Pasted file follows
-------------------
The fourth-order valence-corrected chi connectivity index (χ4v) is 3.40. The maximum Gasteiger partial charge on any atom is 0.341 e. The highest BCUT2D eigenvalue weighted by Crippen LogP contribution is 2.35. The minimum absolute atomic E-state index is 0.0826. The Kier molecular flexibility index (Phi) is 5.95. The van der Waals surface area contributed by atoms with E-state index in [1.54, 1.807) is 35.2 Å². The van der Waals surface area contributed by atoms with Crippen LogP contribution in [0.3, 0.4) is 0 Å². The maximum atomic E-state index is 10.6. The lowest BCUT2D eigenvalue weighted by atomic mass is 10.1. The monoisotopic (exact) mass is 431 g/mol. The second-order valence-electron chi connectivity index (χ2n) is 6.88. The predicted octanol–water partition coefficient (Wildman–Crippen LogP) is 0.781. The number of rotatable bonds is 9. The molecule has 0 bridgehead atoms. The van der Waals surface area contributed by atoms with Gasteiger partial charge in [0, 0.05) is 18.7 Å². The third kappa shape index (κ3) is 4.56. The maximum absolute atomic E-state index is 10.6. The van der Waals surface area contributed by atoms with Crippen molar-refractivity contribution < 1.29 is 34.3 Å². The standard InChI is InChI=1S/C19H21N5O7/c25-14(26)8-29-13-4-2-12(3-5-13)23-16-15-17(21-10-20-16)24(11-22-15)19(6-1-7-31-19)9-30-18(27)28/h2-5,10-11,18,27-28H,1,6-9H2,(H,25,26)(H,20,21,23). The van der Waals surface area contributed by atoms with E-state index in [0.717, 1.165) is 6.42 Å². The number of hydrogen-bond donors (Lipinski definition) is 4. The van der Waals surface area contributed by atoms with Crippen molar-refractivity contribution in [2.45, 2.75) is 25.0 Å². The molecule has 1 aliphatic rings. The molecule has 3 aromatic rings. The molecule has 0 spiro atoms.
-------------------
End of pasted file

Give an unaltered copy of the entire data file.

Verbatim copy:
The fourth-order valence-corrected chi connectivity index (χ4v) is 3.40. The maximum Gasteiger partial charge on any atom is 0.341 e. The highest BCUT2D eigenvalue weighted by Crippen LogP contribution is 2.35. The minimum absolute atomic E-state index is 0.0826. The Kier molecular flexibility index (Phi) is 5.95. The van der Waals surface area contributed by atoms with E-state index in [1.54, 1.807) is 35.2 Å². The van der Waals surface area contributed by atoms with Crippen LogP contribution in [0.3, 0.4) is 0 Å². The maximum atomic E-state index is 10.6. The lowest BCUT2D eigenvalue weighted by atomic mass is 10.1. The monoisotopic (exact) mass is 431 g/mol. The second-order valence-electron chi connectivity index (χ2n) is 6.88. The predicted octanol–water partition coefficient (Wildman–Crippen LogP) is 0.781. The number of rotatable bonds is 9. The molecule has 0 bridgehead atoms. The van der Waals surface area contributed by atoms with Gasteiger partial charge in [0, 0.05) is 18.7 Å². The third kappa shape index (κ3) is 4.56. The maximum absolute atomic E-state index is 10.6. The van der Waals surface area contributed by atoms with Crippen molar-refractivity contribution < 1.29 is 34.3 Å². The standard InChI is InChI=1S/C19H21N5O7/c25-14(26)8-29-13-4-2-12(3-5-13)23-16-15-17(21-10-20-16)24(11-22-15)19(6-1-7-31-19)9-30-18(27)28/h2-5,10-11,18,27-28H,1,6-9H2,(H,25,26)(H,20,21,23). The van der Waals surface area contributed by atoms with E-state index in [0.717, 1.165) is 6.42 Å². The number of hydrogen-bond donors (Lipinski definition) is 4. The van der Waals surface area contributed by atoms with Crippen molar-refractivity contribution in [2.45, 2.75) is 25.0 Å². The molecule has 1 aliphatic rings. The molecule has 3 aromatic rings. The molecule has 0 spiro atoms.